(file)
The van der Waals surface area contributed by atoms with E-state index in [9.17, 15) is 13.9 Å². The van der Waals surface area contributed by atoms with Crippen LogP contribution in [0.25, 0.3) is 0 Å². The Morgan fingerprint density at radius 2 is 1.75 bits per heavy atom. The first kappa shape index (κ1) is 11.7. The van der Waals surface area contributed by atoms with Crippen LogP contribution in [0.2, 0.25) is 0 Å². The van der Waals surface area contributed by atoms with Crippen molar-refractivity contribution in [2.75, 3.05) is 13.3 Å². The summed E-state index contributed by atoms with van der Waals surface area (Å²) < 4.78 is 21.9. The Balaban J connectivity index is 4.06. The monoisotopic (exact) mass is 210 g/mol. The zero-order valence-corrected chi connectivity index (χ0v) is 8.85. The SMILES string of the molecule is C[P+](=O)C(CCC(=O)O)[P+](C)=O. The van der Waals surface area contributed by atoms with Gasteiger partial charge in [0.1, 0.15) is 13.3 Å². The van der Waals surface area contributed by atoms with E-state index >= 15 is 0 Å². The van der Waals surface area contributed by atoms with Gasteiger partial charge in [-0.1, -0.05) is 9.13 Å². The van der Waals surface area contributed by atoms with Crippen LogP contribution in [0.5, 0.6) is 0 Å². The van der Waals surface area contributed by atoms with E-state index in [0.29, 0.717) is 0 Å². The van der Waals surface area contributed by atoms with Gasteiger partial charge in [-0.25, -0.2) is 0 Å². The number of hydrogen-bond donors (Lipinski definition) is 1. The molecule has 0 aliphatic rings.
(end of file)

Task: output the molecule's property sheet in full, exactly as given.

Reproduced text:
The van der Waals surface area contributed by atoms with E-state index in [9.17, 15) is 13.9 Å². The van der Waals surface area contributed by atoms with Crippen LogP contribution in [0.25, 0.3) is 0 Å². The Morgan fingerprint density at radius 2 is 1.75 bits per heavy atom. The first kappa shape index (κ1) is 11.7. The van der Waals surface area contributed by atoms with Crippen LogP contribution in [0.2, 0.25) is 0 Å². The van der Waals surface area contributed by atoms with Crippen molar-refractivity contribution in [2.75, 3.05) is 13.3 Å². The summed E-state index contributed by atoms with van der Waals surface area (Å²) < 4.78 is 21.9. The Balaban J connectivity index is 4.06. The monoisotopic (exact) mass is 210 g/mol. The zero-order valence-corrected chi connectivity index (χ0v) is 8.85. The SMILES string of the molecule is C[P+](=O)C(CCC(=O)O)[P+](C)=O. The van der Waals surface area contributed by atoms with Gasteiger partial charge in [0.1, 0.15) is 13.3 Å². The van der Waals surface area contributed by atoms with E-state index >= 15 is 0 Å². The van der Waals surface area contributed by atoms with Gasteiger partial charge in [-0.1, -0.05) is 9.13 Å². The van der Waals surface area contributed by atoms with Crippen LogP contribution in [0.5, 0.6) is 0 Å². The van der Waals surface area contributed by atoms with E-state index in [0.29, 0.717) is 0 Å². The van der Waals surface area contributed by atoms with Gasteiger partial charge in [-0.25, -0.2) is 0 Å². The number of hydrogen-bond donors (Lipinski definition) is 1. The molecule has 0 aliphatic rings.